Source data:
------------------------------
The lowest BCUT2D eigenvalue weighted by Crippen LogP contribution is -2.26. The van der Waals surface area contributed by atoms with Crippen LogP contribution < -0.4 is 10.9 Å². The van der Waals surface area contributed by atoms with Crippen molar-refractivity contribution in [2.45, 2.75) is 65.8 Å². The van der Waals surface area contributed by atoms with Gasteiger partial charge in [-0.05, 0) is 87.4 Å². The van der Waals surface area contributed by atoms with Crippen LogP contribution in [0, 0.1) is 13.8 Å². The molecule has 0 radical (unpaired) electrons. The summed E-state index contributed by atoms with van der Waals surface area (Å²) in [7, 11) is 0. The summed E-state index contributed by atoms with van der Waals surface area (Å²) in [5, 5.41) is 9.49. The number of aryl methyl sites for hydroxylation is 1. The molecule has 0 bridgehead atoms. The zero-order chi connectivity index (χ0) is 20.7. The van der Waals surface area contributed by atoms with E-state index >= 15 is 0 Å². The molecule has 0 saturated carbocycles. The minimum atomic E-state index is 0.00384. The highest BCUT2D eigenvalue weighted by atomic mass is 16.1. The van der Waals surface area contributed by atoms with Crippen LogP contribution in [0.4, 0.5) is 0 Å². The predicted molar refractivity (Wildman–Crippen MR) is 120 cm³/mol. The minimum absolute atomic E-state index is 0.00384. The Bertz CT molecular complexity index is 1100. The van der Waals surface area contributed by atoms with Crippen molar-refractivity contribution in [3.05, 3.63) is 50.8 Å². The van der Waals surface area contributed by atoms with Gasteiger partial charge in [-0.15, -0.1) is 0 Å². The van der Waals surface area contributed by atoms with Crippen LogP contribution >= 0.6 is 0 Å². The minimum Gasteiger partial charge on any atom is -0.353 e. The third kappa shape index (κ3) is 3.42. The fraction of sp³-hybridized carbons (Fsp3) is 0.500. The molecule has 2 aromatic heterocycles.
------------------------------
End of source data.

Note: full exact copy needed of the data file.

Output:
The lowest BCUT2D eigenvalue weighted by Crippen LogP contribution is -2.26. The van der Waals surface area contributed by atoms with Crippen LogP contribution < -0.4 is 10.9 Å². The van der Waals surface area contributed by atoms with Crippen molar-refractivity contribution in [2.45, 2.75) is 65.8 Å². The van der Waals surface area contributed by atoms with Gasteiger partial charge in [-0.05, 0) is 87.4 Å². The van der Waals surface area contributed by atoms with Crippen LogP contribution in [0, 0.1) is 13.8 Å². The molecule has 0 radical (unpaired) electrons. The summed E-state index contributed by atoms with van der Waals surface area (Å²) in [7, 11) is 0. The summed E-state index contributed by atoms with van der Waals surface area (Å²) in [5, 5.41) is 9.49. The number of aryl methyl sites for hydroxylation is 1. The molecule has 0 bridgehead atoms. The zero-order chi connectivity index (χ0) is 20.7. The van der Waals surface area contributed by atoms with E-state index >= 15 is 0 Å². The molecule has 0 saturated carbocycles. The minimum atomic E-state index is 0.00384. The highest BCUT2D eigenvalue weighted by atomic mass is 16.1. The van der Waals surface area contributed by atoms with Crippen LogP contribution in [0.4, 0.5) is 0 Å². The predicted molar refractivity (Wildman–Crippen MR) is 120 cm³/mol. The minimum absolute atomic E-state index is 0.00384. The Bertz CT molecular complexity index is 1100. The van der Waals surface area contributed by atoms with Crippen molar-refractivity contribution in [3.05, 3.63) is 50.8 Å². The van der Waals surface area contributed by atoms with Gasteiger partial charge in [-0.15, -0.1) is 0 Å². The van der Waals surface area contributed by atoms with Crippen LogP contribution >= 0.6 is 0 Å². The minimum Gasteiger partial charge on any atom is -0.353 e. The third kappa shape index (κ3) is 3.42. The fraction of sp³-hybridized carbons (Fsp3) is 0.500. The molecule has 2 aromatic heterocycles.